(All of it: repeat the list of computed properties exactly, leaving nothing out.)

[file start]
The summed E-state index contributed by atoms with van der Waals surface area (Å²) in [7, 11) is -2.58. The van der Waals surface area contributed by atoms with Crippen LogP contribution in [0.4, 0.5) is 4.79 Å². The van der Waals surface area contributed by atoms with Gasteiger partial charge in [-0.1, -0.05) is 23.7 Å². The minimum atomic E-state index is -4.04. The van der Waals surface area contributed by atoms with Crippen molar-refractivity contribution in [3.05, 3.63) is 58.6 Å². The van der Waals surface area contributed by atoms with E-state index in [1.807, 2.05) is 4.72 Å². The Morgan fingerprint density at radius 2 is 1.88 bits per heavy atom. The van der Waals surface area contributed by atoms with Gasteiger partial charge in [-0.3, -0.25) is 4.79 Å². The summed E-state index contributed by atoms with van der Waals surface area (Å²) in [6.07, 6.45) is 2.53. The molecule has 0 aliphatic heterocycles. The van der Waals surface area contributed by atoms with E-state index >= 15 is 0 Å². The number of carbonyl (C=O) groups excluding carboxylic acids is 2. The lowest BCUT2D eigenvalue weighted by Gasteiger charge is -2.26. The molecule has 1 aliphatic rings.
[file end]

The summed E-state index contributed by atoms with van der Waals surface area (Å²) in [7, 11) is -2.58. The van der Waals surface area contributed by atoms with Crippen LogP contribution in [0.4, 0.5) is 4.79 Å². The van der Waals surface area contributed by atoms with Gasteiger partial charge in [-0.1, -0.05) is 23.7 Å². The minimum atomic E-state index is -4.04. The van der Waals surface area contributed by atoms with Crippen molar-refractivity contribution in [3.05, 3.63) is 58.6 Å². The van der Waals surface area contributed by atoms with E-state index in [1.807, 2.05) is 4.72 Å². The Morgan fingerprint density at radius 2 is 1.88 bits per heavy atom. The van der Waals surface area contributed by atoms with Gasteiger partial charge in [-0.3, -0.25) is 4.79 Å². The summed E-state index contributed by atoms with van der Waals surface area (Å²) in [6.07, 6.45) is 2.53. The molecule has 0 aliphatic heterocycles. The van der Waals surface area contributed by atoms with E-state index >= 15 is 0 Å². The number of carbonyl (C=O) groups excluding carboxylic acids is 2. The lowest BCUT2D eigenvalue weighted by Gasteiger charge is -2.26. The molecule has 1 aliphatic rings.